On 24 December 1951, Libya declared its independence as the United Kingdom of Libya, a constitutional and hereditary monarchy under King Idris, Libya's only monarch. The discovery of significant oil reserves in 1959 and the subsequent income from petroleum sales enabled one of the world's poorest nations to establish an extremely wealthy state. Although oil drastically improved the Libyan government's finances, resentment among some factions began to build over the increased concentration of the nation's wealth in the hands of King Idris.
On 1 September 1969, a small group of military officers led by 27-year-old army officer Muammar Gaddafi staged a coup d'état against King Idris, launching the Al Fateh Revolution. Gaddafi was referred to as the "Brother Leader and Guide of the Revolution" in government statements and the official Libyan press.
On 2 March 1977, Libya officially became the "Great Socialist People's Libyan Arab Jamahiriya". Gaddafi officially passed power to the General People's Committees and henceforth claimed to be no more than a symbolic figurehead. Dissidence against the new system was not tolerated. At around the same time the Jamahiriya was established, Gaddafi authorized the execution of twenty-two officers who had participated in a 1975 attempted military coup, in addition to the execution of several civilians. The new "jamahiriya" governance structure he established was officially referred to as "direct democracy", though the government refused to publish election results.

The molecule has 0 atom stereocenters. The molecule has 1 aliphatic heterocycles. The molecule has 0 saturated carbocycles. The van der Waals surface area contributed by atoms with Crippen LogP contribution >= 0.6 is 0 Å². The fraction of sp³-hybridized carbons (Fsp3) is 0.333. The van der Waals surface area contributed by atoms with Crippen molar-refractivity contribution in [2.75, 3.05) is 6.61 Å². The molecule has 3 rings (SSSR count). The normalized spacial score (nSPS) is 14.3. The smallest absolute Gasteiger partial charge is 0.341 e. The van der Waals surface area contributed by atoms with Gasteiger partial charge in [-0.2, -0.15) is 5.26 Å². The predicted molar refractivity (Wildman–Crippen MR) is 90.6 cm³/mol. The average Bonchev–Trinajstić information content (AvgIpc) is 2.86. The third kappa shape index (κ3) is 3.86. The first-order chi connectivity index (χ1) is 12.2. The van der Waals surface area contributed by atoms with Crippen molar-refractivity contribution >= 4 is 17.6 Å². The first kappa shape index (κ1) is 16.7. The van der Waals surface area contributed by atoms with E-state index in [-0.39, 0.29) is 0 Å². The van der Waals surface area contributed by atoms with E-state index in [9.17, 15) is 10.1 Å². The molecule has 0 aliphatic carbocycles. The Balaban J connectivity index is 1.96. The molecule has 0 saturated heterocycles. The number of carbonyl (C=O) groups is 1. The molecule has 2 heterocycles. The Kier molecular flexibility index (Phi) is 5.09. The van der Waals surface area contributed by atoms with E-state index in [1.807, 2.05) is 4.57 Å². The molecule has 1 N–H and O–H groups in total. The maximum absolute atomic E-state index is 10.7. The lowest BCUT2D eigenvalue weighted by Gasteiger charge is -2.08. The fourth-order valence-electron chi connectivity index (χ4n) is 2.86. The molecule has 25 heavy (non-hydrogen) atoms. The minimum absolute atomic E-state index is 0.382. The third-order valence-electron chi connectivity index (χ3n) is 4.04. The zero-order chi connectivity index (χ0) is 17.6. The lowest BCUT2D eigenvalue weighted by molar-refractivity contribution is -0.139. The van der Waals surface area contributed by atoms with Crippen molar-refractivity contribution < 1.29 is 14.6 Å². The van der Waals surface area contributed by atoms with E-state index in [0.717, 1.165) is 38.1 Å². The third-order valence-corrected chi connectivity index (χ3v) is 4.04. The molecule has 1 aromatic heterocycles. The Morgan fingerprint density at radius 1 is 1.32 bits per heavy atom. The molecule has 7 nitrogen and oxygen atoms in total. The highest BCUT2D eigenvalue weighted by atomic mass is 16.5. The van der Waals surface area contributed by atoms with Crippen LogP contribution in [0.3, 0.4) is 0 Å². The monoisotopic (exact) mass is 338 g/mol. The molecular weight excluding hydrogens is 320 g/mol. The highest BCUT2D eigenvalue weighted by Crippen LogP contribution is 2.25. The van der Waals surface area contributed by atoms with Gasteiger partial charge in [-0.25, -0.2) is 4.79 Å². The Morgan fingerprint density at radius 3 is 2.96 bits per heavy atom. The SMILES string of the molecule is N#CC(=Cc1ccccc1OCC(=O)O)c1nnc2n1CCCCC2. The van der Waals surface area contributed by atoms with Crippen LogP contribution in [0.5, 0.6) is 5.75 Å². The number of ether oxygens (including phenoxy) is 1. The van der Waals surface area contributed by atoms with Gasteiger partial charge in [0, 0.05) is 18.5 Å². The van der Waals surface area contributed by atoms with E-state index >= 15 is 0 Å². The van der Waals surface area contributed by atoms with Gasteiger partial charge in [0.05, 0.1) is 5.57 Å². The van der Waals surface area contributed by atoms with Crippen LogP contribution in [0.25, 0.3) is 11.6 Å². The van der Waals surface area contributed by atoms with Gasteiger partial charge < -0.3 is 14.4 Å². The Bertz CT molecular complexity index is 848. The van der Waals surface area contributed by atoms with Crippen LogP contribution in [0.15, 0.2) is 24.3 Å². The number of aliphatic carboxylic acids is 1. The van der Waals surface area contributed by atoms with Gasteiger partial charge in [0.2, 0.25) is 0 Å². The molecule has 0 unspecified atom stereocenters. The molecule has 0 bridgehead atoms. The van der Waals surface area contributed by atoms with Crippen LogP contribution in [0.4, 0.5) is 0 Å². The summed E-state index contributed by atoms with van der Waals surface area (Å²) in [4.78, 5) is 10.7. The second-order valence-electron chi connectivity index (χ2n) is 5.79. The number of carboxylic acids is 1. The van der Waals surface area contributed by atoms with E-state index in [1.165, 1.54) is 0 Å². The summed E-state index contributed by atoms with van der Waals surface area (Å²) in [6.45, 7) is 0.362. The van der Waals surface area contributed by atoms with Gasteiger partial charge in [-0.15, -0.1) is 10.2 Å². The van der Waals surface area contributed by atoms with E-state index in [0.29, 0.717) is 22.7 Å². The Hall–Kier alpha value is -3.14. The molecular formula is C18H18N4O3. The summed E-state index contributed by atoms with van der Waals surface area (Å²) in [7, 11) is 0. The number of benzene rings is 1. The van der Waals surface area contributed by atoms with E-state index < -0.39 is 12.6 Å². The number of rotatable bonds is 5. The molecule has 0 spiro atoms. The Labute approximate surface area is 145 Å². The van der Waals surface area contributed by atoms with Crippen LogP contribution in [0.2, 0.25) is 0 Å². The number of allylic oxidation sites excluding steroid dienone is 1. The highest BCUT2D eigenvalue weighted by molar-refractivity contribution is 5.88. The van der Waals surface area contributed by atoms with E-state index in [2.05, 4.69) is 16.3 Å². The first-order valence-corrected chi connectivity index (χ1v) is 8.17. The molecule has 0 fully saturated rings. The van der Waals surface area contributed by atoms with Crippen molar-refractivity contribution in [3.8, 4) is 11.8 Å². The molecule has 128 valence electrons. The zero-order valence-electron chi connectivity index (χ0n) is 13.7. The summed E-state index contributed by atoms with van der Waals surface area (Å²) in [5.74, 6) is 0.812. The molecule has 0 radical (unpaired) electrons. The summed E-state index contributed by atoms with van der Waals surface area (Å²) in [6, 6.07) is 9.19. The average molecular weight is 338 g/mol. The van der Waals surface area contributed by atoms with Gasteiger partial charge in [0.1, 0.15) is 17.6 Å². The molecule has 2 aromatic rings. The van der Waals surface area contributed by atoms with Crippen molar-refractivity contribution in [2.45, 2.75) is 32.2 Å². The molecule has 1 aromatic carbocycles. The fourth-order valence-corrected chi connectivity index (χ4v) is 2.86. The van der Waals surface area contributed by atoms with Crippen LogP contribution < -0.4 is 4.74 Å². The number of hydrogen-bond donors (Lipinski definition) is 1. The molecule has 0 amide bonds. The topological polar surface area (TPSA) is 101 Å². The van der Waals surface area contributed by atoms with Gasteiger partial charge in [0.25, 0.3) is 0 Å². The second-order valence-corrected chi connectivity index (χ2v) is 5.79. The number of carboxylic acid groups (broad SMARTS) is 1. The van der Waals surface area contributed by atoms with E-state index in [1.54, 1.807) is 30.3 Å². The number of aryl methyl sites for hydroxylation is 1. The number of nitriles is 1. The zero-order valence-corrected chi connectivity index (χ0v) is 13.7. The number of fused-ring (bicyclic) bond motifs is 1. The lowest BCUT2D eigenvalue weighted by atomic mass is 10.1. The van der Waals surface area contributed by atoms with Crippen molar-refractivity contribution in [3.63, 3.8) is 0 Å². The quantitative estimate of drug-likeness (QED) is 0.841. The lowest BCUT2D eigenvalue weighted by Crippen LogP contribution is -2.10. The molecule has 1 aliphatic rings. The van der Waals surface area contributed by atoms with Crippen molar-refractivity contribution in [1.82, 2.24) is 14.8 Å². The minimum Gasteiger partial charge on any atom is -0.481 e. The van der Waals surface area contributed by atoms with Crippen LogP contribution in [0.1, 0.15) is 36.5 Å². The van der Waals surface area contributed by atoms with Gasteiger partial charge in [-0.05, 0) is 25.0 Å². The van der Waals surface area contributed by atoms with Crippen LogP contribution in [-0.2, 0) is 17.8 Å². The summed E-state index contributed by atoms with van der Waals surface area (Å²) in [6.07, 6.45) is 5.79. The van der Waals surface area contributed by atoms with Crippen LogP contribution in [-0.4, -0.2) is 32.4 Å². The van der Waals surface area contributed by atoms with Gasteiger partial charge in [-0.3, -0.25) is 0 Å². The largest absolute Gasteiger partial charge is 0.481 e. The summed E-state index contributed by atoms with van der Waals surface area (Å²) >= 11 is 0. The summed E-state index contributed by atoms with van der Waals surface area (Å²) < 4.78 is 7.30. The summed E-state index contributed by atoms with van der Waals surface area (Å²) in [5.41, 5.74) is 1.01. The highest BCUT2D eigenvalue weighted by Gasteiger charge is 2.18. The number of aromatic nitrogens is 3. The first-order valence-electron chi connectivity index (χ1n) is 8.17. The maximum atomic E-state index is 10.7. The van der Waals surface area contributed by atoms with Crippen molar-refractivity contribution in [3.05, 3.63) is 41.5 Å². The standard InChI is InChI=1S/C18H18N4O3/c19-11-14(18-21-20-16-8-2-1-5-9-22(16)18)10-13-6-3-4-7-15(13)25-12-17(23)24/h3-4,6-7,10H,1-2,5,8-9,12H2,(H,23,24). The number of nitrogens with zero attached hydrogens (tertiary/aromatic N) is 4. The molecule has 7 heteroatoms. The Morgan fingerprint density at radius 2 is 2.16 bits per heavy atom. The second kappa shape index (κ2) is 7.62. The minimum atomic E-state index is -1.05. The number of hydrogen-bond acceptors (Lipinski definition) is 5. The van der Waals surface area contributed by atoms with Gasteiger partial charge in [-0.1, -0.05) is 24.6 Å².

Libya's system of governance during the Jamahiriya era was based on Gaddafi's theories outlined in his The Green Book, published in 1975. Under the Jamahiriya system, political issues for debate were raised at local level around the country, convened by any one of about 2,000 local "people's committees". The committees would then pass their votes to a central general committee formed by elected members, where votes at the local congresses would finally influence the outcomes of national decisions.